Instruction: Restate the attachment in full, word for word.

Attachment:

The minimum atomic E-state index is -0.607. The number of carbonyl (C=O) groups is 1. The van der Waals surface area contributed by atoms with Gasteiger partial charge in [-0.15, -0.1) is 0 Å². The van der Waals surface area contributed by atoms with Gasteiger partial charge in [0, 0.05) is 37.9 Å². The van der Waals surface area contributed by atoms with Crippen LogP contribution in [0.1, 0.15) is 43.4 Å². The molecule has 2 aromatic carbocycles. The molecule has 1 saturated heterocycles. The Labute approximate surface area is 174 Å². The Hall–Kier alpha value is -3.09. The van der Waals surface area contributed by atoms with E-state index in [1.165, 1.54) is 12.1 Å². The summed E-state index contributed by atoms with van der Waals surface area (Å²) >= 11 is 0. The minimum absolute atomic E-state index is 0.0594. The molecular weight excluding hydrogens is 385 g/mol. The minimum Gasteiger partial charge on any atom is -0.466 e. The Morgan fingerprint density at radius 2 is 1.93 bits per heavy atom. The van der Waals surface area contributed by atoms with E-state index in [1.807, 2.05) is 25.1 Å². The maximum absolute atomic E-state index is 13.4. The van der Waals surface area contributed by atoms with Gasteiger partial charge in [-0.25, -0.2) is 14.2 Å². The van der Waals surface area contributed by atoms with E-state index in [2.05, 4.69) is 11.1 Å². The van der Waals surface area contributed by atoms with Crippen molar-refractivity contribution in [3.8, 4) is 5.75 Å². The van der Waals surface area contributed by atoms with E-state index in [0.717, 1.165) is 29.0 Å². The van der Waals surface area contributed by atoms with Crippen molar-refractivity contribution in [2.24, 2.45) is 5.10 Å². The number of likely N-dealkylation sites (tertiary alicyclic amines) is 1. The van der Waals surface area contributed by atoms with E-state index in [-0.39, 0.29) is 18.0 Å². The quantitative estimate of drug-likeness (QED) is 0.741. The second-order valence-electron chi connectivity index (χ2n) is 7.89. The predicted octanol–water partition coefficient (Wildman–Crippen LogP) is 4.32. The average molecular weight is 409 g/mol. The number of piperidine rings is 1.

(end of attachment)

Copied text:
The minimum atomic E-state index is -0.607. The number of carbonyl (C=O) groups is 1. The van der Waals surface area contributed by atoms with Gasteiger partial charge in [-0.15, -0.1) is 0 Å². The van der Waals surface area contributed by atoms with Gasteiger partial charge in [0, 0.05) is 37.9 Å². The van der Waals surface area contributed by atoms with Crippen LogP contribution in [0.1, 0.15) is 43.4 Å². The molecule has 2 aromatic carbocycles. The molecule has 1 saturated heterocycles. The Labute approximate surface area is 174 Å². The Hall–Kier alpha value is -3.09. The van der Waals surface area contributed by atoms with E-state index in [1.165, 1.54) is 12.1 Å². The summed E-state index contributed by atoms with van der Waals surface area (Å²) >= 11 is 0. The minimum absolute atomic E-state index is 0.0594. The molecular weight excluding hydrogens is 385 g/mol. The minimum Gasteiger partial charge on any atom is -0.466 e. The Morgan fingerprint density at radius 2 is 1.93 bits per heavy atom. The van der Waals surface area contributed by atoms with E-state index in [1.807, 2.05) is 25.1 Å². The maximum absolute atomic E-state index is 13.4. The van der Waals surface area contributed by atoms with Gasteiger partial charge in [-0.25, -0.2) is 14.2 Å². The van der Waals surface area contributed by atoms with E-state index in [2.05, 4.69) is 11.1 Å². The van der Waals surface area contributed by atoms with Crippen molar-refractivity contribution in [3.8, 4) is 5.75 Å². The van der Waals surface area contributed by atoms with E-state index in [0.717, 1.165) is 29.0 Å². The van der Waals surface area contributed by atoms with Crippen molar-refractivity contribution in [2.24, 2.45) is 5.10 Å². The number of likely N-dealkylation sites (tertiary alicyclic amines) is 1. The van der Waals surface area contributed by atoms with E-state index in [-0.39, 0.29) is 18.0 Å². The quantitative estimate of drug-likeness (QED) is 0.741. The second-order valence-electron chi connectivity index (χ2n) is 7.89. The predicted octanol–water partition coefficient (Wildman–Crippen LogP) is 4.32. The average molecular weight is 409 g/mol. The number of piperidine rings is 1.